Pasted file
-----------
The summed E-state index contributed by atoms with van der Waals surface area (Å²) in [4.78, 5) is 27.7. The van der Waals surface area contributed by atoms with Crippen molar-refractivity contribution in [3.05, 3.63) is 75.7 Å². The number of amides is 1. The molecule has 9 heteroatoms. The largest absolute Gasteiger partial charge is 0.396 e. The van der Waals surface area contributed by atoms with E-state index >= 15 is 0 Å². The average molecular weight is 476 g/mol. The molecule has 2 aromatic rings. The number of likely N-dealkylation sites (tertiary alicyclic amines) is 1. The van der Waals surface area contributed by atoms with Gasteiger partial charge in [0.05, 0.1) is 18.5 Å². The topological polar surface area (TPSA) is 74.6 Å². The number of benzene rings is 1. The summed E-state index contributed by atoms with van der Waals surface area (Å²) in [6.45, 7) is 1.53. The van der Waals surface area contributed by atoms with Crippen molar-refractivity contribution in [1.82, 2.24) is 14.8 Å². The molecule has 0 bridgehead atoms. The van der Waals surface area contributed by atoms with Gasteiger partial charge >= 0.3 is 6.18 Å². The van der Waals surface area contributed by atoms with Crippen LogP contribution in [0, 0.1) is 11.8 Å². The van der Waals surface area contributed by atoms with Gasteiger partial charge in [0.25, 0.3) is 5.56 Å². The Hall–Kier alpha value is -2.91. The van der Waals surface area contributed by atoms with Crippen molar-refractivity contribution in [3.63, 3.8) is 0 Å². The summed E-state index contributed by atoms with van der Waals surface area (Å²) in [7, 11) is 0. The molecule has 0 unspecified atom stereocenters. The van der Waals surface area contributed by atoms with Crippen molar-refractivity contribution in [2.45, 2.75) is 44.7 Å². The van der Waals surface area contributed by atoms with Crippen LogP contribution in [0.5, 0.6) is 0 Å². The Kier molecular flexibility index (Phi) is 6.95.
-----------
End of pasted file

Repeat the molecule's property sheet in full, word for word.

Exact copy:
The summed E-state index contributed by atoms with van der Waals surface area (Å²) in [4.78, 5) is 27.7. The van der Waals surface area contributed by atoms with Crippen molar-refractivity contribution in [3.05, 3.63) is 75.7 Å². The number of amides is 1. The molecule has 9 heteroatoms. The largest absolute Gasteiger partial charge is 0.396 e. The van der Waals surface area contributed by atoms with E-state index >= 15 is 0 Å². The average molecular weight is 476 g/mol. The molecule has 2 aromatic rings. The number of likely N-dealkylation sites (tertiary alicyclic amines) is 1. The van der Waals surface area contributed by atoms with Gasteiger partial charge in [0.05, 0.1) is 18.5 Å². The topological polar surface area (TPSA) is 74.6 Å². The number of benzene rings is 1. The summed E-state index contributed by atoms with van der Waals surface area (Å²) in [6.45, 7) is 1.53. The van der Waals surface area contributed by atoms with Crippen molar-refractivity contribution in [1.82, 2.24) is 14.8 Å². The molecule has 0 bridgehead atoms. The van der Waals surface area contributed by atoms with Gasteiger partial charge >= 0.3 is 6.18 Å². The van der Waals surface area contributed by atoms with Crippen LogP contribution in [0, 0.1) is 11.8 Å². The van der Waals surface area contributed by atoms with Gasteiger partial charge in [0.25, 0.3) is 5.56 Å². The Hall–Kier alpha value is -2.91. The van der Waals surface area contributed by atoms with Crippen molar-refractivity contribution in [3.63, 3.8) is 0 Å². The summed E-state index contributed by atoms with van der Waals surface area (Å²) in [7, 11) is 0. The molecule has 0 unspecified atom stereocenters. The van der Waals surface area contributed by atoms with Crippen molar-refractivity contribution in [2.45, 2.75) is 44.7 Å². The van der Waals surface area contributed by atoms with Crippen LogP contribution in [0.5, 0.6) is 0 Å². The Kier molecular flexibility index (Phi) is 6.95.